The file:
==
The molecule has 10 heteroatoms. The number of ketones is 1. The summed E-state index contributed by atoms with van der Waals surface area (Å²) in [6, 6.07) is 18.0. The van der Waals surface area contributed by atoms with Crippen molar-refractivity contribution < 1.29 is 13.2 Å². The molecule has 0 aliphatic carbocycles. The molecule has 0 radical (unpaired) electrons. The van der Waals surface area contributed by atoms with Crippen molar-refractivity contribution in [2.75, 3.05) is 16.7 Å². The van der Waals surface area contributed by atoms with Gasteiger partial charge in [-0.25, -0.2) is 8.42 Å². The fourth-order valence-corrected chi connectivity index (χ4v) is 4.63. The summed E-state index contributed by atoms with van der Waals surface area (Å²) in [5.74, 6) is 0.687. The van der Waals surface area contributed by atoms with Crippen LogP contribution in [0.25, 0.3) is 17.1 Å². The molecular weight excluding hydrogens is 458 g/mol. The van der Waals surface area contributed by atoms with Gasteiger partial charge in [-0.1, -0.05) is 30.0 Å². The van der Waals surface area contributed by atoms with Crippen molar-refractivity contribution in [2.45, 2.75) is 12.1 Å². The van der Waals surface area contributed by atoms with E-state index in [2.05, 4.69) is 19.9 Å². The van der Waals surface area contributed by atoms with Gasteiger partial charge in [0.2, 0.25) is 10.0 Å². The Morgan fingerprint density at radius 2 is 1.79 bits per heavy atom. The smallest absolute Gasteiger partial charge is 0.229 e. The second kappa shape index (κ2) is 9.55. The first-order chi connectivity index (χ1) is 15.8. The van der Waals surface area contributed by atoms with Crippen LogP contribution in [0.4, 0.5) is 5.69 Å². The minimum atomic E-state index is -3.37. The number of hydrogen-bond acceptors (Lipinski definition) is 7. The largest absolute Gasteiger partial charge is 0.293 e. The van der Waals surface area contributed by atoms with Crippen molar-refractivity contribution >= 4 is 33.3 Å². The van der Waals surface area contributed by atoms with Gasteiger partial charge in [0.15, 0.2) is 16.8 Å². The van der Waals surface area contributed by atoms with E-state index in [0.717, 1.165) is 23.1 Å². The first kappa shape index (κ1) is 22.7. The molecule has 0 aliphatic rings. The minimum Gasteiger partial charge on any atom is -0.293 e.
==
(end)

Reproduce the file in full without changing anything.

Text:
The molecule has 10 heteroatoms. The number of ketones is 1. The summed E-state index contributed by atoms with van der Waals surface area (Å²) in [6, 6.07) is 18.0. The van der Waals surface area contributed by atoms with Crippen molar-refractivity contribution < 1.29 is 13.2 Å². The molecule has 0 aliphatic carbocycles. The molecule has 0 radical (unpaired) electrons. The van der Waals surface area contributed by atoms with Crippen molar-refractivity contribution in [2.75, 3.05) is 16.7 Å². The van der Waals surface area contributed by atoms with Gasteiger partial charge in [-0.25, -0.2) is 8.42 Å². The fourth-order valence-corrected chi connectivity index (χ4v) is 4.63. The summed E-state index contributed by atoms with van der Waals surface area (Å²) in [5.74, 6) is 0.687. The van der Waals surface area contributed by atoms with Crippen LogP contribution in [0.25, 0.3) is 17.1 Å². The molecular weight excluding hydrogens is 458 g/mol. The van der Waals surface area contributed by atoms with Gasteiger partial charge in [-0.1, -0.05) is 30.0 Å². The van der Waals surface area contributed by atoms with Crippen molar-refractivity contribution in [2.45, 2.75) is 12.1 Å². The van der Waals surface area contributed by atoms with E-state index in [2.05, 4.69) is 19.9 Å². The van der Waals surface area contributed by atoms with Gasteiger partial charge in [0.2, 0.25) is 10.0 Å². The Morgan fingerprint density at radius 2 is 1.79 bits per heavy atom. The smallest absolute Gasteiger partial charge is 0.229 e. The second kappa shape index (κ2) is 9.55. The first-order chi connectivity index (χ1) is 15.8. The van der Waals surface area contributed by atoms with Crippen LogP contribution in [0.4, 0.5) is 5.69 Å². The minimum atomic E-state index is -3.37. The number of hydrogen-bond acceptors (Lipinski definition) is 7. The largest absolute Gasteiger partial charge is 0.293 e. The van der Waals surface area contributed by atoms with Crippen molar-refractivity contribution >= 4 is 33.3 Å². The van der Waals surface area contributed by atoms with Gasteiger partial charge in [0.15, 0.2) is 16.8 Å². The van der Waals surface area contributed by atoms with E-state index in [0.717, 1.165) is 23.1 Å². The first kappa shape index (κ1) is 22.7. The molecule has 0 aliphatic rings. The minimum Gasteiger partial charge on any atom is -0.293 e.